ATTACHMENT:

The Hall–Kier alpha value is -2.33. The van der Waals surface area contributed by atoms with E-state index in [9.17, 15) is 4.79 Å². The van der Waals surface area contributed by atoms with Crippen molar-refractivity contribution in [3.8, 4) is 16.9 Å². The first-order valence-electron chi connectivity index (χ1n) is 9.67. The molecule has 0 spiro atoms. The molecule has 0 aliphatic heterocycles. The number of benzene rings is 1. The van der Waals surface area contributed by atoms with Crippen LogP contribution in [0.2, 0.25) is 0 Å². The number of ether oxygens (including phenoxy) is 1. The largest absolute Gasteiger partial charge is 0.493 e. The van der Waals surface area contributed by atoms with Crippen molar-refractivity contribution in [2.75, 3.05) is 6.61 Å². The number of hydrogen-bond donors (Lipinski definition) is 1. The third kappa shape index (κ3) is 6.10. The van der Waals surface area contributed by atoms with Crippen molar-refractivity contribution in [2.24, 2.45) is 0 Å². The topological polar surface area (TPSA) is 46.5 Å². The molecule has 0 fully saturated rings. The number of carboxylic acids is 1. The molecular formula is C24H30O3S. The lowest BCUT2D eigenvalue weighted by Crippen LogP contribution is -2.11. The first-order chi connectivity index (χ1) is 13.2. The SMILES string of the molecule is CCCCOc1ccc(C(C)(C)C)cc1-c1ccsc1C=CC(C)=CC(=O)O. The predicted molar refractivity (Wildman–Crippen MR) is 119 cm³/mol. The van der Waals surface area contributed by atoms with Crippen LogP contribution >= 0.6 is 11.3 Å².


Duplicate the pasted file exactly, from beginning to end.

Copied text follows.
The Hall–Kier alpha value is -2.33. The van der Waals surface area contributed by atoms with E-state index in [9.17, 15) is 4.79 Å². The van der Waals surface area contributed by atoms with Crippen molar-refractivity contribution in [3.8, 4) is 16.9 Å². The first-order valence-electron chi connectivity index (χ1n) is 9.67. The molecule has 0 spiro atoms. The molecule has 0 aliphatic heterocycles. The number of benzene rings is 1. The van der Waals surface area contributed by atoms with Crippen LogP contribution in [0.2, 0.25) is 0 Å². The number of ether oxygens (including phenoxy) is 1. The largest absolute Gasteiger partial charge is 0.493 e. The van der Waals surface area contributed by atoms with Crippen molar-refractivity contribution in [2.75, 3.05) is 6.61 Å². The number of hydrogen-bond donors (Lipinski definition) is 1. The third kappa shape index (κ3) is 6.10. The van der Waals surface area contributed by atoms with Crippen molar-refractivity contribution in [2.24, 2.45) is 0 Å². The topological polar surface area (TPSA) is 46.5 Å². The molecule has 0 fully saturated rings. The number of carboxylic acids is 1. The molecular formula is C24H30O3S. The lowest BCUT2D eigenvalue weighted by Crippen LogP contribution is -2.11. The first-order chi connectivity index (χ1) is 13.2. The SMILES string of the molecule is CCCCOc1ccc(C(C)(C)C)cc1-c1ccsc1C=CC(C)=CC(=O)O. The predicted molar refractivity (Wildman–Crippen MR) is 119 cm³/mol. The van der Waals surface area contributed by atoms with Crippen LogP contribution >= 0.6 is 11.3 Å².